"People design their careers in different ways. For me, the great pleasure in the position I have found myself involves lecturing across many different media and involves improvisation," Cohen says. "That's the challenge in this generation, to think across those different kinds of experiences or brands.
"That's not limited to the classroom, and it's certainly not limited to the written word. It involves thinking about the very broadest public possible: from the children to critics, to the average person off the street and the average student signing up for a university course in a rather white, middle-class university," he continues.
For Ken Hyland, director for the Centre for Academic and Professional Literacies at the Institute of Education, these academics are the faces of a new type of university career.
"Academics now seem more concerned about the relevance of what they research to local contexts and the need to disseminate findings more widely," he explains. "There is a push factor here because research funders now require findings to get as wide a distribution as possible, so academics are forced to think about the accessibility and varied audiences rather more than before. It is not only driven by funding, though. I guess the celebrity culture and the attraction of fame beyond the library may have something to do with it.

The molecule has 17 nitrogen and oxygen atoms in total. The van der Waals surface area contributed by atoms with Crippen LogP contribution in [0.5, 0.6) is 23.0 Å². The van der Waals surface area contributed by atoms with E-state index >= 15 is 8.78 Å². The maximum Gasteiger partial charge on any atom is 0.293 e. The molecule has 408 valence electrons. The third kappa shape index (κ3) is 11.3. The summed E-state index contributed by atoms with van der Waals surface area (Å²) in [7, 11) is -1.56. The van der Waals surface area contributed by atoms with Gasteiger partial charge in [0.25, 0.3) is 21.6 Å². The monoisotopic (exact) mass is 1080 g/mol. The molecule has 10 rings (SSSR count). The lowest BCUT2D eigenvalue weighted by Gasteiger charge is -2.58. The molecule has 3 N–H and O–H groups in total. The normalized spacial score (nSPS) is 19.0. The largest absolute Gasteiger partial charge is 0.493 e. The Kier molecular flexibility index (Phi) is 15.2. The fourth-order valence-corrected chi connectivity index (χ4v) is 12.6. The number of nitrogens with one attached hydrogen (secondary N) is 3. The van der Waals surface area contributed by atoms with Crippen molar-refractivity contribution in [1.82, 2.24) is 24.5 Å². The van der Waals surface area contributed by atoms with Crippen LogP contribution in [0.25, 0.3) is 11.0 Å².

"Few academics are household names, but they do seem to be showing up quite regularly on everything from Radio 4's Today programme to Radio 5 Live. Some seem to make a habit of it, and are actually pretty good."
Hyland says that academics are changing to suit their audiences. He cites the "insatiable demand" for popular science, creating a culture in which even tabloid newspapers are keen to carry stories about science and scientific discovery. Nevertheless, Hyland is reluctant to herald the birth of a new kind of academic structure.